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  • Rebecca Wolf

Her 10-Step Quick Start Guide to Finances During Divorce

Updated: May 2

It is no surprise that money is one of the biggest stressors during divorce. As a divorce coach, and having been through divorce myself, I know just how frightening and disorienting it is to suddenly be on your own in the world of personal finance. Many divorcing women are not the breadwinner, they aren't necessarily in the habit of managing their money, and some have been sitting on the sidelines while their partners make the plans and decisions about finances. When faced with a divorce, they find themselves asking: How am I going to do this alone? Where do I start? What if he takes all the money? What if people will try to take advantage of me because they know I’m vulnerable? What if I’m too old/young to figure all of this out? What if I have to rely on my family for financial support…what if they can’t help me?


In an effort to get everything right, it is easy to get bogged down in research, strategy and advice, but never actually DO anything to move forward. Inaction can have dire consequences. I have compiled this 10-Step plan as starting point. It is by no means a comprehensive financial plan and it is not going to fit in every divorce situation. It's an emergency plan for taking control of your money during a divorce. It is so important to resist becoming stuck in all the questions and the unknown...and just begin.


QUICK START GUIDE to Your Money During Divorce


1. Check your mindset – this costs nothing and it is truly the most important step. Don’t allow yourself to become paralyzed by fear. You can figure this out…even if he was in charge of all the money and all the decisions, even if he had the only income, no matter your age, no matter what he said about your money habits, no matter how much you know about money, no matter how much you have or how much you owe. Start at the beginning. Promise yourself that you will put your future first and do whatever it takes…starting now.


2. Know your credit score and have a credit card. Get your credit report (www.annualcreditreport.com) and, if you don’t have your own credit card, get one ASAP. Credit actually affects your whole life. If you have “bad” credit you may not be able to: rent an apartment, buy a house or a car, get a job, get a credit card, start a business, etc.


3. Prioritize self-care. Managing your finances is a form of self-care, but at this stage in your divorce journey, it is probably not something that is going to create a sense of calm and ease for you. Brainstorm a list of self-care activities that are free…check out Pinterest for lots of ideas. Do one of the things now and plan to do at least one every day. Repeat positive affirmations like: I am intelligent and capable of making good decisions, I am abundant in all areas of my life, I have an endless amount of strength within me.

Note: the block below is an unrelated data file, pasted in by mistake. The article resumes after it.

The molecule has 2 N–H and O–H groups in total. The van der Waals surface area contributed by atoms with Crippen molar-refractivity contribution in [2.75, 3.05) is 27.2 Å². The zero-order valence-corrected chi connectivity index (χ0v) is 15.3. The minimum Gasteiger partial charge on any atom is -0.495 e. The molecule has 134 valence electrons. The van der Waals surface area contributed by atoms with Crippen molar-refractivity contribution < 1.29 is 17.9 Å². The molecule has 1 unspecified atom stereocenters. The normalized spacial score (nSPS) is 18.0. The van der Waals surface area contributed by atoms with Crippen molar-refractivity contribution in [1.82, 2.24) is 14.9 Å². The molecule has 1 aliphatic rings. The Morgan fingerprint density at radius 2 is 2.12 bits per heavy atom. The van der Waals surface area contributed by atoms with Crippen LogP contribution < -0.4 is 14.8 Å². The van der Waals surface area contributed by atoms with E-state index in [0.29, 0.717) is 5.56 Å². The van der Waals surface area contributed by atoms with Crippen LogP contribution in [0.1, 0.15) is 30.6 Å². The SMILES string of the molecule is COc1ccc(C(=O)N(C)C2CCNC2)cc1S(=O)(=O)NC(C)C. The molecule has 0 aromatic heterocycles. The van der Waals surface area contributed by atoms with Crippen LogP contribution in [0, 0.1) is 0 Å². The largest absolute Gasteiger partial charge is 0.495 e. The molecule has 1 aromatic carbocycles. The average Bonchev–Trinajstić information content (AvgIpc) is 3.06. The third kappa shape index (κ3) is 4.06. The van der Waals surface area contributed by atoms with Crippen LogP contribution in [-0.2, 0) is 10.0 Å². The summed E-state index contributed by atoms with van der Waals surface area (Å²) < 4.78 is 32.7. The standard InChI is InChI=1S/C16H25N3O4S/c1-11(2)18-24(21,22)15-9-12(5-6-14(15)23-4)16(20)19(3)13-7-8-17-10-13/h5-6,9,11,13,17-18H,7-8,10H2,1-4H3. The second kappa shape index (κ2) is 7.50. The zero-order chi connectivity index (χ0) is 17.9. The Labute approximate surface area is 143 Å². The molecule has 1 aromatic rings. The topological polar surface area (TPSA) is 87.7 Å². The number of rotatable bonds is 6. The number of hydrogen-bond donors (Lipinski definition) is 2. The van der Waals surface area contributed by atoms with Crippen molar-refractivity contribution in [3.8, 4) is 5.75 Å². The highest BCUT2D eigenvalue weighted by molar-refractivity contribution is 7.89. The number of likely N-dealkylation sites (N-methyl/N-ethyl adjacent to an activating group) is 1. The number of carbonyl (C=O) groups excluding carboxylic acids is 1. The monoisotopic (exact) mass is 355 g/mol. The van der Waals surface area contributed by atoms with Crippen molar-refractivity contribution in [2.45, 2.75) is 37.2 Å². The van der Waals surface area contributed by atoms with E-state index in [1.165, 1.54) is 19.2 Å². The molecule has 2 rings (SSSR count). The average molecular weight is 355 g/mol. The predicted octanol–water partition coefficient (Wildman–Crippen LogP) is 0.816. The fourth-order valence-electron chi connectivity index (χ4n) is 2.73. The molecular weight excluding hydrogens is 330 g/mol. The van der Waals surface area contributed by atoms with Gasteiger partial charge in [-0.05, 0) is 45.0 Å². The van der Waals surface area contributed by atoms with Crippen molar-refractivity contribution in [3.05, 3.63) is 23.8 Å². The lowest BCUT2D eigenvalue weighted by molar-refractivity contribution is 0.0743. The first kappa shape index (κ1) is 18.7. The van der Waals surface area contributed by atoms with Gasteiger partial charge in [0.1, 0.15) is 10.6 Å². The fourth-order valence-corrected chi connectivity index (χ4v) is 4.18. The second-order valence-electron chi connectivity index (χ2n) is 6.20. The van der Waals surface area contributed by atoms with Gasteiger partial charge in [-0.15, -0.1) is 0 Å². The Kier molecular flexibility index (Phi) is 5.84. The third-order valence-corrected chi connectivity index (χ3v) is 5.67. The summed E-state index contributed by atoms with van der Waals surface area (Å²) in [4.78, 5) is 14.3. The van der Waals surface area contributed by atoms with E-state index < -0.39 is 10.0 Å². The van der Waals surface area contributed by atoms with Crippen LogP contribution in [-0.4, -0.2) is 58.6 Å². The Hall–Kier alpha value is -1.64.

4. Slash your expenses…now! Do not spend one dime that you don’t need to. Pay your bills on-time to keep your credit score up. This is a temporary situation, but necessary until you have a clear picture or your financial path forward. It is better to be conservative and cautious now, and realize later that you didn’t need to be, than the opposite. Commit to frugality. If you have to ask yourself if you should buy something, don’t buy it…not right now.


5. Gather all your financial documents together. Your lawyer needs most of these anyway, and you need them to get a clear money picture. Be honest with yourself. You can’t make a plan if you don’t have all the information. The documents you need include: pay statements, mortgage/rent statements, car loans, medical bills, back taxes, bank statements, credit card statements, student loans. Make sure you check to see what bills and payments are automatically being withdrawn: cable and internet, memberships and subscriptions, phone, utilities, food, insurance, all other bills and payments, etc. Figure out the minimum amount of money that you can live on monthly.


6. Track your expenses/income . There are so many online tools and apps that make this much easier than it used to be. My favorite is mint.com…it’s a free website and app. Make your divorce budget visible. FOCUS. Look at it every single day. Ask yourself what you could do differently. Refrain from big financial decisions right now and observe your money habits.


7. Create your emergency fund. You need to stockpile cash to accomplish this. Figure out how much you can save each month and automatically deposit it into your emergency savings account (or put cash in a jar if that is what works for you). It is usually best not to go to the next step until you have at least $1000 in savings.


8. Make a plan to pay off your debt. This is imperative if you need to raise your credit score. Consider getting a credit counselor is you are overwhelmed by this task. Don’t ignore debt because it is easier than facing it. Try the National Federation for Credit Counseling or Financial Counseling Association of America for tips and for help finding a credit counselor.


9. Develop your own money philosophy. Read about finance. Take an inventory of your thoughts and limiting beliefs around money. Gather resources. Do research. Start to become an expert on your money. Subscribe to financial email lists. Read financial magazines. Get a feel for “experts” who align with your new money philosophy


10. Take a moment to be proud. You aren’t “there” yet. There is lots that needs to be done and so much more to learn…but you made a start. You put yourself first and prioritized your financial future.


By Rebecca Wolf

Divorce Recovery Coach

Life Coach

Founder - Her Divorce Project

www.rebeccawolfcoaching.com




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